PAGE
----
Life is full of regrets, and the passing of one particularly remarkable individual reminds me that time is best served trying to minimize the amount of them.
I suspect Chase Ambler of the Asheville School had very few regrets, for he was motivated beyond measure to make the most out of life and was a solid soul to the core.
My regret is that I never took the opportunity to let him know how grateful I am for recognizing the good in me, and giving me not only a second but a third chance to prove it. He was a tough man with a stoic expression, but I will never forget the bear hug and big smile he gave me after graduation.
For Mr. A life was more than a poor player…signifying nothing, it was a chance to make a difference. And even though I am just a fraction of the man that he was I will continue to do my best to meet him halfway.
Despite all of my comings and goings, one particular pastime I am quite fond of are the slow Sunday mornings where I sit about the house and catch up on magazines and my favorite bloggers. It is inevitably and ironically fueled by an excessive amount of coffee, and an equally heart-wrenching amount of high-cholesterol food – yummm yummm bacon.
It was just this past Sunday that I happened to be flipping through the Asheville School Alumni Magazine, “Achievement” when what should appear before my eyes? My own self…sort of.
It is a common misconception that I paint the web with my own form rather than those of others. I have an ego, but maybe not quite as large as one might expect. The picture is one that I took of a friend of mine, not me. But it is no matter; I was pleased to see it. I hold a special place in my heart for the Asheville School. Incidentally, here is a picture of me. Okay, ego resolved.
Any time you move to a new place there always comes the necessary hassle of changing your address and updating accounts. The ordeal is never enjoyable, and it reminds you of how many institutions it takes to help us get through life. However, it did prompt me to get rid of some old cards I’ve been carrying around in my wallet, which subsequently led to me uncovering a little gem I’d long since forgotten about.
As a youth, I had the great fortune and distinct pleasure of attending the Asheville School, which is a fairly small college-preparatory boarding and day school nestled in the Blue Ridge Mountains. I attended from grades 9-12, and while the experience proved to be quite challenging, it undoubtedly made me into a better human being than I was when I entered.
My evolution was in large part attributed to some of the incredible individuals that worked, and still work, at Asheville School. They demonstrated a combination of patience, perseverance, and at times, a level of charity, hope, or faith that I still have a hard time grasping but will forever be grateful.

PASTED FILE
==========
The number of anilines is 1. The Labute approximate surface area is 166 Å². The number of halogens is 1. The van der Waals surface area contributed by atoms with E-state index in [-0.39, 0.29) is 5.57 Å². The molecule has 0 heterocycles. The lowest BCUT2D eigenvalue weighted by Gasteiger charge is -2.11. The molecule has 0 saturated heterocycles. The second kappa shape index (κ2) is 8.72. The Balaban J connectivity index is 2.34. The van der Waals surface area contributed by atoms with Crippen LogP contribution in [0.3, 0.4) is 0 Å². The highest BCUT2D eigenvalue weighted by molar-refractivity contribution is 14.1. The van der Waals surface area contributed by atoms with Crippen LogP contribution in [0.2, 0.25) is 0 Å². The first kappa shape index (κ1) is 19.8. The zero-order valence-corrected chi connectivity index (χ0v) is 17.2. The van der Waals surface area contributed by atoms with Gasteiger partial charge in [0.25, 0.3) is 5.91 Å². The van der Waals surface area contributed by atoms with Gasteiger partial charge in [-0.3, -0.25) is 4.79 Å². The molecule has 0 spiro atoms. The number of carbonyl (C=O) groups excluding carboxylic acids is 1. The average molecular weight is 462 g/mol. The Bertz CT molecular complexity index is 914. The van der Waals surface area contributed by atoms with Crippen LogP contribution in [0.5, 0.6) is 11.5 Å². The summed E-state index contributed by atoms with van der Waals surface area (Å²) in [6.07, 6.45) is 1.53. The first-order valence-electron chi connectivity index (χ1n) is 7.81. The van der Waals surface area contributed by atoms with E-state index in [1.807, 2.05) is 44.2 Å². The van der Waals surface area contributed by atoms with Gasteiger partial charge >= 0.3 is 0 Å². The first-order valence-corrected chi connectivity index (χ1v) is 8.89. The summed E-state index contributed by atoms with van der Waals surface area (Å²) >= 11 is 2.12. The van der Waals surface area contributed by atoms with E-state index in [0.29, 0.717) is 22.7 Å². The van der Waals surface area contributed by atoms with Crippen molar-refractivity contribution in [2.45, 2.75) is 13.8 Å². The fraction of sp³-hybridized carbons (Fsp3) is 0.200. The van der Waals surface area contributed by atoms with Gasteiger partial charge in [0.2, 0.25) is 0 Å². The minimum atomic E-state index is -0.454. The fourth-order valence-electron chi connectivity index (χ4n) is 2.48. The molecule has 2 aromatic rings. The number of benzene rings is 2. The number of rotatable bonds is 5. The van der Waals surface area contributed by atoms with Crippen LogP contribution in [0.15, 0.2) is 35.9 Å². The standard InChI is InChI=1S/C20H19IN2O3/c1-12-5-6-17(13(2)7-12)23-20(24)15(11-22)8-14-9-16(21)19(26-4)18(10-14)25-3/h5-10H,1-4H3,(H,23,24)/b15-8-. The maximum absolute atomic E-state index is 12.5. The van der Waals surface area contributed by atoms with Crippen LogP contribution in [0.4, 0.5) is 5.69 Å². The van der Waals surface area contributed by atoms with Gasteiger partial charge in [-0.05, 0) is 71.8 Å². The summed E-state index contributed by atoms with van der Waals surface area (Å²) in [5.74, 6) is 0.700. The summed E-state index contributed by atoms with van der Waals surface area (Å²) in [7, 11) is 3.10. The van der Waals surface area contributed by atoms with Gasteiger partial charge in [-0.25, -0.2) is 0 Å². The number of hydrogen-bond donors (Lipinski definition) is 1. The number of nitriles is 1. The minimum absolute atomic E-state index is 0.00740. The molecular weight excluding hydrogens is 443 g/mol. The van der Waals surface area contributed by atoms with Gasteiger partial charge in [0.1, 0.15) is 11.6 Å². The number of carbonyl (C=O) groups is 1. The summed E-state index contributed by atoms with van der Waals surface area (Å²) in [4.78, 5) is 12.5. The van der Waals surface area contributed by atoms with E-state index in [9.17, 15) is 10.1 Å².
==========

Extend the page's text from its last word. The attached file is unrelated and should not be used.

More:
I have, and suspect will always be, a person with immense appreciation and love for the outdoors. It was instilled in me as a baby when my father, a practicing psychiatrist who should have been an ornithologist, taught me to say my first word, which was “bird.” This compulsion to explore and immerse myself in the outdoors has grown since the first days I could stomp through the woods, to the present time where I jump at the chance to grab a kayak paddle, strap on a pair of skis, or strike off down the trail.
It is no wonder then that I was immediately drawn to the Asheville School’s mountaineering department. I know of very few high schools where instead of playing, for instance, baseball, basketball, and football, which the Asheville School has – Go Blues! – you had the option of taking mountaineering as a sport. This I did.
At the helm of the mountaineering department was one individual I will never forget, Ed Maggart. At the time, the base of operations was located in “The Cave,” which constituted one small room next to the mail room. Despite its small size, it housed a tremendous amount of climbing and camping gear that decorated every nook and cranny. These were our instruments of exploration, and when we weren’t practicing our knots, learning how to belee, or working on our kayak rolls in the pool, we were out using this gear to test ourselves and discover the world around us. Through these exercises, and the many trips that Ed organized, not only did I become good at mountaineering, I also learned how to work with others, trust people, and practice humility.
I have not seen Ed in a while, but we do keep in touch to this day. He is unbelievable in his ability to stay connected with former students – meanwhile, mentoring new ones – and I always look forward to receiving his holiday briefings that fill me in on his latest journeys and the progress of his family. From what I have observed, he is still pushing himself and the people around him to become better human beings.
I experienced mixed emotions about sharing this little “gem,” for it was something that transpired between me and Ed; however, it was a gift he gave to me, and I feel it has much more value outside the confines of my wallet. In addition, time is fleeting, and I would rather share it than bury it away in a box or lose it on the shelf. I hope Ed will forgive me, but in the end all you will see is a demonstration of an individual’s compassion and willingness to provide some guidance to someone who was admittedly lost.
While Ed certainly helped me me with some personal discovery, I suspect I’m still a bit lost; but at least I know what’s not in my wallet!